Intimidation and insecurity are not the only problems female candidates are facing in Afghanistan. Conservative traditions and restrictions placed on women are major obstacles as well. In villages and remote areas, women are often not allowed to leave their homes, let alone publicly campaign and run for office. Many women candidates are forced to hold campaign meetings in their homes.

Another female candidate, Ghadrieh Yazdanparast, said that limited access to public platforms hampers women's ability to effectively campaign.

"[Women] are not allowed to appear in all public places," Yazdanparast said. "For example, women cannot use pulpits, but men have this privilege."

Malalai Shinwari, who is in charge of the society of female candidates for the parliamentary elections, said she believes women who are running as independent candidates face threats and lack of resources.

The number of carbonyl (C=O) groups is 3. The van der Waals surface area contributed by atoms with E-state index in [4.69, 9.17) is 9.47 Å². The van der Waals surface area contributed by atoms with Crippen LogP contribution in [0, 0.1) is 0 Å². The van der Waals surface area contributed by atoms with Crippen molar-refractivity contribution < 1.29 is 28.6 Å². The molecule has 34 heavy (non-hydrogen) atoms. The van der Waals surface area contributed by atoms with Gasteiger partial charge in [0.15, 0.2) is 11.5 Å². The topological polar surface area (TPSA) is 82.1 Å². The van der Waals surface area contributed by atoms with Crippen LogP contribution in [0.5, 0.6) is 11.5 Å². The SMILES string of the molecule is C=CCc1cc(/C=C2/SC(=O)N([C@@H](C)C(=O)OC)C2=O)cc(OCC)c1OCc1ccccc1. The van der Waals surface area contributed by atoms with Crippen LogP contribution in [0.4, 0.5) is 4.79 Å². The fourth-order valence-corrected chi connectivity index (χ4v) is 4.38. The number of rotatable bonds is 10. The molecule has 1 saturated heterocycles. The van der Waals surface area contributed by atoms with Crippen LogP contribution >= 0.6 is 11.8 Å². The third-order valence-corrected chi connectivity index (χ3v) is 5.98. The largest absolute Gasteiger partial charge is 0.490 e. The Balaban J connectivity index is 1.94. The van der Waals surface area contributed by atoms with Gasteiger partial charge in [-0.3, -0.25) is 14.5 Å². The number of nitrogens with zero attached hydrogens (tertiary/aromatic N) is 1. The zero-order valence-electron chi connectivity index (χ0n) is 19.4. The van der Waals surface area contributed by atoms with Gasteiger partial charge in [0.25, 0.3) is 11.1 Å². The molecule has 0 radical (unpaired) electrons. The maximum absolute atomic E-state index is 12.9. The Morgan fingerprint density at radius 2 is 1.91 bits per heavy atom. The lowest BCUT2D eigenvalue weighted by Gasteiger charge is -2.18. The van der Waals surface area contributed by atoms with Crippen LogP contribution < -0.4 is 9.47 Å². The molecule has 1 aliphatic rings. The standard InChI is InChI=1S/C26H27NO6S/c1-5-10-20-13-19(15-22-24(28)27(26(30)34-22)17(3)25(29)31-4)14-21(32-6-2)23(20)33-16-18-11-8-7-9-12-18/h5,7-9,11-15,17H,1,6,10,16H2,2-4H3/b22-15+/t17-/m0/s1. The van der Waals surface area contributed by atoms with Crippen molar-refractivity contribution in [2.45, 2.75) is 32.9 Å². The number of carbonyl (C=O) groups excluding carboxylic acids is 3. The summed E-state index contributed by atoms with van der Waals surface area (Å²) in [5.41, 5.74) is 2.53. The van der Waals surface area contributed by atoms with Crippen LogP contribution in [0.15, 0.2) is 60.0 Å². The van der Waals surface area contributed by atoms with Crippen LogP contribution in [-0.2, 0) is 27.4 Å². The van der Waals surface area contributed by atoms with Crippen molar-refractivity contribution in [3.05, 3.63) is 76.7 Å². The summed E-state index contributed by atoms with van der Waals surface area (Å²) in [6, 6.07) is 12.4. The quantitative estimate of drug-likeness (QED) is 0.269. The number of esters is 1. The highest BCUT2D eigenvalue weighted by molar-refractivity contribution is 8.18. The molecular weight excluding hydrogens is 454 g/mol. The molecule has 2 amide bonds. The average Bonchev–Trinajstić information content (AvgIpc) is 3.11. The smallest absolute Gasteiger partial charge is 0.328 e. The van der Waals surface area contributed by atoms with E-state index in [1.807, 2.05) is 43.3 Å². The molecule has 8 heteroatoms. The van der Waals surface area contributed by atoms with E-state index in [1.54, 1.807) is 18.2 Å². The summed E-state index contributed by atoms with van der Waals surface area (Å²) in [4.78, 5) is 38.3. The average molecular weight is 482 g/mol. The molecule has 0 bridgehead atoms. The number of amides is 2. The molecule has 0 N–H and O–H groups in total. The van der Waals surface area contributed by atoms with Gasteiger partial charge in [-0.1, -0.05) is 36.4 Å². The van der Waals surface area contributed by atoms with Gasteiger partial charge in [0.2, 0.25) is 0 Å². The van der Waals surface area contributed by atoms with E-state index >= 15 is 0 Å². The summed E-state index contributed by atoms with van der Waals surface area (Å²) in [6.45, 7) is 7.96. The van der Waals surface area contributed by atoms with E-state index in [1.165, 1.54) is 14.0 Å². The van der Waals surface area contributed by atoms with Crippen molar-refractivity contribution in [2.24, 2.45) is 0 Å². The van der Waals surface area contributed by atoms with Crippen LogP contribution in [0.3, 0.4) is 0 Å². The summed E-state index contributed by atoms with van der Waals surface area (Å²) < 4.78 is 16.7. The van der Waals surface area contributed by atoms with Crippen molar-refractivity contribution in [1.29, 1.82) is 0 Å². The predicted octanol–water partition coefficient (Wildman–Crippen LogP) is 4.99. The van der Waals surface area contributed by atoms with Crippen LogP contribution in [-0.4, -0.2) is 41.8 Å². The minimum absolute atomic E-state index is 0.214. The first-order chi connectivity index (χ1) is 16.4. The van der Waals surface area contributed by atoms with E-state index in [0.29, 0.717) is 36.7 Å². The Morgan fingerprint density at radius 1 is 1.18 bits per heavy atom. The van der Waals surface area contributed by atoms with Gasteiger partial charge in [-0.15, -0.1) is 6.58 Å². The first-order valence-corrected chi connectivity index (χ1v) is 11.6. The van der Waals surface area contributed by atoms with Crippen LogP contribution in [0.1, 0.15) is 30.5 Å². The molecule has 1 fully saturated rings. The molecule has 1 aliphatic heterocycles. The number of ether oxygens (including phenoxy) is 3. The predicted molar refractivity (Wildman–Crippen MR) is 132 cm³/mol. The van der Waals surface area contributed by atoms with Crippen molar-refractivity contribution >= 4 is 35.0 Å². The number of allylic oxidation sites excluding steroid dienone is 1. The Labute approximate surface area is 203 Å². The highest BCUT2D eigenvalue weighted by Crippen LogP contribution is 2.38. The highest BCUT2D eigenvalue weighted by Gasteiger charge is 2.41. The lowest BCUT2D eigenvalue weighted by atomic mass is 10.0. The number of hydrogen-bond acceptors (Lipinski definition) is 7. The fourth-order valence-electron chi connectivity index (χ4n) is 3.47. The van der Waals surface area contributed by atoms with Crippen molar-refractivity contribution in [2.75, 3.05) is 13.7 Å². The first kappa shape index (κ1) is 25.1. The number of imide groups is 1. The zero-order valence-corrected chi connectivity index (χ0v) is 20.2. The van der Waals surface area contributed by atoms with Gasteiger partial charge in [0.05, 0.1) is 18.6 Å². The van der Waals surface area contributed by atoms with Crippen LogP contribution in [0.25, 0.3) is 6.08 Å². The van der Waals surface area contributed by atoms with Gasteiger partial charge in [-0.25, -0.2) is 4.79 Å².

She also said there are attempts in deeply conservative Afghan society to persuade citizens not to vote for women, by calling it un-Islamic.

"It is a threat when they say: 'Don't vote for women because your prayers won't be recognized,'" Shinwari said. "This is a [serious] threat against women in the society."

During a meeting of female candidates in Kabul on 8 August, Afghan Women's Affairs Minister Massoudeh Jalal called on the country's officials to protect women running for office.

"We have called on the president, governors, and security officials to provide protection for women candidates," Jalal said. "Our expectation from the candidates is that they focus on the improvement of women's situations and fight against limitations."

Afghan election officials have called on any candidate -- man or woman -- who is experiencing intimidation or harassment to lodge a formal objection with the commission that deals with electoral complaints.